Hill Republicans have been complaining about what they see as an online effort to promote liberal speech and suppress conservative thought. At an FCC oversight hearing this week, for example, Rep. Greg Walden (R-Ore.) talked about the online attacks against conservative FCC Chairman Ajit Pai and suggested it was a truism these days that conservatives had to be careful when expressing their opinions.

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Video Accounts For 50% of Twitter’s Ad Revenue

Twitter has been pushing hard into video and its paying off. The company announced today that it has beat forecasts for Q1 2018, helped by a 53% jump in international revenue, which was led by strength in the Asia-Pacific region. Twitter attributes revenue growth in the region being primarily driven by growth in video in Japan and performance ad products in its China export market.

The company says that video, which was its fastest-growing ad format in Q1 (again), accounted for more than half of its $575 million in ad revenue for the quarter.

Total ad engagements for the company increased 69% year-over-year, resulting from increased aggregate demand, continuing mix shift toward video ad impressions, and improved CTR, which grew on a year-over-year basis across the majority of ad types as ad relevance continues to improve. CTR also benefited from the ongoing growth of more engaging video product features in Q1 — such as the Video Website Card and Video App Card — says the company.

Going forward, the company plans to remain focused on online video to drive revenue, it also says it will introduce new ways to buy ads on the platform. Other revenue priorities for Twitter include improving its core ad offerings through better performance and measurement, including ad platform improvements, self-serve measurement studies, and third-party accreditation; and continuing to grow DES revenue through its product and channel segmented go-to-market approach.

Other key numbers from the earnings report:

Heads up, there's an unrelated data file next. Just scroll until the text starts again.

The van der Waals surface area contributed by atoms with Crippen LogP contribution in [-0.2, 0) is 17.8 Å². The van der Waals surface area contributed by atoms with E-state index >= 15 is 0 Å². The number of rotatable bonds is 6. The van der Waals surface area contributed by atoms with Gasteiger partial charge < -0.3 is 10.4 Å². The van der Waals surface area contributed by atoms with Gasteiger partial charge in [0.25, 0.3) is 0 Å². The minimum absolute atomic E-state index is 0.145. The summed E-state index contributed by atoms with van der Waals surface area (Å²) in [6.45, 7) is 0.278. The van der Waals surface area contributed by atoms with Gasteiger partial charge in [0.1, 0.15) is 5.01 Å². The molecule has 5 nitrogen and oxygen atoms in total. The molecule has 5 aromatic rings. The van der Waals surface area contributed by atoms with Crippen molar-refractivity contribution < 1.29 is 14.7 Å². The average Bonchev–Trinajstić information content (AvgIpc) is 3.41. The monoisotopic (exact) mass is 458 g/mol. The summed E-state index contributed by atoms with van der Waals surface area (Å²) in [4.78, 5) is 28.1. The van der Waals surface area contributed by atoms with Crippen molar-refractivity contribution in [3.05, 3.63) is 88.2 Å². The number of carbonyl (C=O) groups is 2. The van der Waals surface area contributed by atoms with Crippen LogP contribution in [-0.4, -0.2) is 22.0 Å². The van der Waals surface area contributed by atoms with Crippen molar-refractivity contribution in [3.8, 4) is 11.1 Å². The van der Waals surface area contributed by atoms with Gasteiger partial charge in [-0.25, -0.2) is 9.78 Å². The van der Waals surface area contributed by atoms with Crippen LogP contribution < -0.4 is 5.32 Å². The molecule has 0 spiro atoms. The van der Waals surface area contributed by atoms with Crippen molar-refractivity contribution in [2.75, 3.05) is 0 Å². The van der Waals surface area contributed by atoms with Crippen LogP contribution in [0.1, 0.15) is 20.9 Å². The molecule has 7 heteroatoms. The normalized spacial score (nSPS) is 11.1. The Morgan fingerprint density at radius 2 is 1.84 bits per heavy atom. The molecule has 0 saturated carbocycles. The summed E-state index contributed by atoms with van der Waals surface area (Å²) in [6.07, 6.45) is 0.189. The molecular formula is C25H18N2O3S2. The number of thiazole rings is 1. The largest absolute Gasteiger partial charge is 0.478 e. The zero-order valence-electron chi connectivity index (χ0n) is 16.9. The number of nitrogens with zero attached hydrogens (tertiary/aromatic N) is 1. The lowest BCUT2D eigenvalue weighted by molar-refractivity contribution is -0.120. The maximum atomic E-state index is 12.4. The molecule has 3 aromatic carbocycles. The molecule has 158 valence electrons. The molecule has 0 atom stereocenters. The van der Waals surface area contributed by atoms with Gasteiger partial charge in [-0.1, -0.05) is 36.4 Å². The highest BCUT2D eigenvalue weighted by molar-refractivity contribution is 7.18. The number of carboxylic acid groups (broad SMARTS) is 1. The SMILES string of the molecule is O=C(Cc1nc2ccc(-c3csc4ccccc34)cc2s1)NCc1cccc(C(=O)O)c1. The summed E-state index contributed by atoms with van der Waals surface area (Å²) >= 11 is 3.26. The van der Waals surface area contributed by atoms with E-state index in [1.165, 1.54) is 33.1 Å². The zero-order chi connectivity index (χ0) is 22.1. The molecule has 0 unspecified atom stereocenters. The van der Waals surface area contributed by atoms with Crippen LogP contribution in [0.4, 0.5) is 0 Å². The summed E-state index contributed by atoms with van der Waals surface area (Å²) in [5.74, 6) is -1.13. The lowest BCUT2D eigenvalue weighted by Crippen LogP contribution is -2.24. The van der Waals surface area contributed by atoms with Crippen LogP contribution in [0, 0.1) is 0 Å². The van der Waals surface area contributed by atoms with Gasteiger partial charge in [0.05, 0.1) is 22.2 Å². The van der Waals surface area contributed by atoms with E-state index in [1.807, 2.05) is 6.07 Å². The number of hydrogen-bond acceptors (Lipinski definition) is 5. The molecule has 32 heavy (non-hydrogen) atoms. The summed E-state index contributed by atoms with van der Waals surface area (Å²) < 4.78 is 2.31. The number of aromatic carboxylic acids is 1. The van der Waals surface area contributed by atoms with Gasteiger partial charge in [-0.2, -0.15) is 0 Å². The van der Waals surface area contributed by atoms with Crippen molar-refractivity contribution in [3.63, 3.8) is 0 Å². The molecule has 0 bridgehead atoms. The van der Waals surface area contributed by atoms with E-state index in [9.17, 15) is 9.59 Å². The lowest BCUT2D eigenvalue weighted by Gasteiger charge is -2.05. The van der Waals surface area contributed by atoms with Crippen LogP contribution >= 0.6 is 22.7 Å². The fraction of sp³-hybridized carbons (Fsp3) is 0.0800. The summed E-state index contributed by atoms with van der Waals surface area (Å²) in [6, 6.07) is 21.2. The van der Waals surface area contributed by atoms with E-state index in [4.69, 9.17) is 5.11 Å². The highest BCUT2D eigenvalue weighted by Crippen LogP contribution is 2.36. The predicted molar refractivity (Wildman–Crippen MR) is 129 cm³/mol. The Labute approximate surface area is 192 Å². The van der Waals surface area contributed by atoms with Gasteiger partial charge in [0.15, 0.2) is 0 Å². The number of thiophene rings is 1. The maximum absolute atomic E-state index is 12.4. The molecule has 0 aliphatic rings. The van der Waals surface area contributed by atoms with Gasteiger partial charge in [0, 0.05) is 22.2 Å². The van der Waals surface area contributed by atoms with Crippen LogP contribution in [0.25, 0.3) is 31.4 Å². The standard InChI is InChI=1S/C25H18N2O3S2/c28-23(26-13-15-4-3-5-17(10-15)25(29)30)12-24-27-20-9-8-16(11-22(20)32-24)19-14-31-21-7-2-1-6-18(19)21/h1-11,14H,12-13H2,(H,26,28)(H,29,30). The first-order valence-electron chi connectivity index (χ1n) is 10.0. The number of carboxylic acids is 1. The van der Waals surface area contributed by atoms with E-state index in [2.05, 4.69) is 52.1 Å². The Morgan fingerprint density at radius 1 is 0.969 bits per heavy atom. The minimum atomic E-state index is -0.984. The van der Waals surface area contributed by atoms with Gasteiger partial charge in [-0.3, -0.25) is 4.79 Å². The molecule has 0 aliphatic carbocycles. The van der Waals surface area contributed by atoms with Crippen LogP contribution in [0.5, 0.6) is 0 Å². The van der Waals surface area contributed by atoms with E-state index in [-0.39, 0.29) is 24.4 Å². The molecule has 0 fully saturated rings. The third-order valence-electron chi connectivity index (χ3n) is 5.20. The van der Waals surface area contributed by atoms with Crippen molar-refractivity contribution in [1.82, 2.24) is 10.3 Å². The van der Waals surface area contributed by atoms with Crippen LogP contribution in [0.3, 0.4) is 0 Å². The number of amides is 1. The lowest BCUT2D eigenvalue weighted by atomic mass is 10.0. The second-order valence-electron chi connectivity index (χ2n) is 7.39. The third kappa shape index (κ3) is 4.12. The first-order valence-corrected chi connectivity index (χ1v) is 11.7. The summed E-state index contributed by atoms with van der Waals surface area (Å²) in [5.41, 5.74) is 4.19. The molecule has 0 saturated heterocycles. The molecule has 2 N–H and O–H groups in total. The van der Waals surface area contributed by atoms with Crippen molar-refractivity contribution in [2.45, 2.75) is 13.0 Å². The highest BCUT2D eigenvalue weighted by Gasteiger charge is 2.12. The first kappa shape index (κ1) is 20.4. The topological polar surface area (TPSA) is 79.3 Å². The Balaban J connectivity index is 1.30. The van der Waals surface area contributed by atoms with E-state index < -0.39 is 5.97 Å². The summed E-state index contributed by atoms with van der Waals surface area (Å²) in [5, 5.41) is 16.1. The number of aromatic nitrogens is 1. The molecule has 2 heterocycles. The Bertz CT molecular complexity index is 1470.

– Increase of 6 million monthly active users from the previous quarter
– 336 million monthly active users Total
– $665 million in quarterly revenue (down 67 million from the prior quarter)
– $575 million in advertising revenue
– 69 million monthly active users in the United States
– Profit was $61 million
– Cost per engagement (CPE) was down 28 percent from the year prior

How HelloFresh Keeps Its Twitter Feed Engaging and Playful

What does it take to keep your social media content fresh, engaging and on brand? Recipe-kit delivery service HelloFresh finds that a playful tone, a sense of immediacy and a close eye on what people are talking about online keeps it top of mind with its audience.

We spoke with Clementine Berlioz, senior social media manager at @HelloFresh, to learn more about their Twitter strategy.

What role does Twitter play in your social strategy?

Twitter is one of our main channels. We post throughout the day to catch our audience at the right times. Twitter offers a unique sense of immediacy by allowing HelloFresh to build direct connections with our customers. We love rewarding customers for cooking our recipes in real time. We often use Twitter to experiment with new formats. When something works, we adapt it to other channels.

HelloFresh has a really strong brand voice. How would you describe it?

Our voice is friendly, approachable and encouraging. Our goal is to reinvigorate home cooking by showing delicious recipes can be quick and easy to make. We love Retweeting customers’ pictures with empowering shout-outs. Working in the food space demands creativity. This is why we can also be witty and playful, especially while using emojis and GIFs.

How does that carry over into your visual brand identity?

In order to make our audience hungry for our recipes, we use bright and colorful photography and videos. We always keep in mind that the food can’t look intimidating. This is why you will always be able to identify familiar ingredients in any recipe we share.

Can you share a few examples of Tweets that capture the HelloFresh brand?

This Tweet provides our audience with a practical, easy solution to fix a common problem.

We love appropriating Twitter trends and being playful with emojis and GIFs.

We use Twitter Polls to learn about topics that interest our audience. That helps us make informed decisions for future content creation.

Injecting or revealing humor always works better for engagement.

Rewarding the community for cooking with us and being loyal customers is very important. We have an ongoing weekly contest #HelloFreshPics to encourage customers to share pictures of their meals, and we are happy to Retweet the best ones.

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Twitter’s Prager: Video Gives Advertisers Premium Safety

Twitter says it wants to help down-play shady user-generated content (UGC) in the advertising offerings it serves up to big agencies.

in this video interview with Beet.TV, Twitter agency development director Stephanie Prayer says the network is trying to soothe brands’ concerns over the safety of environments in which ordinary folk publish their own content.

“Twitter can solve a lot of their brand safety concerns,” she says. “We have really stringent abuse policies. Coupled with the machine learning that we’re starting to use, any not-safe content on the platform is removed instantly.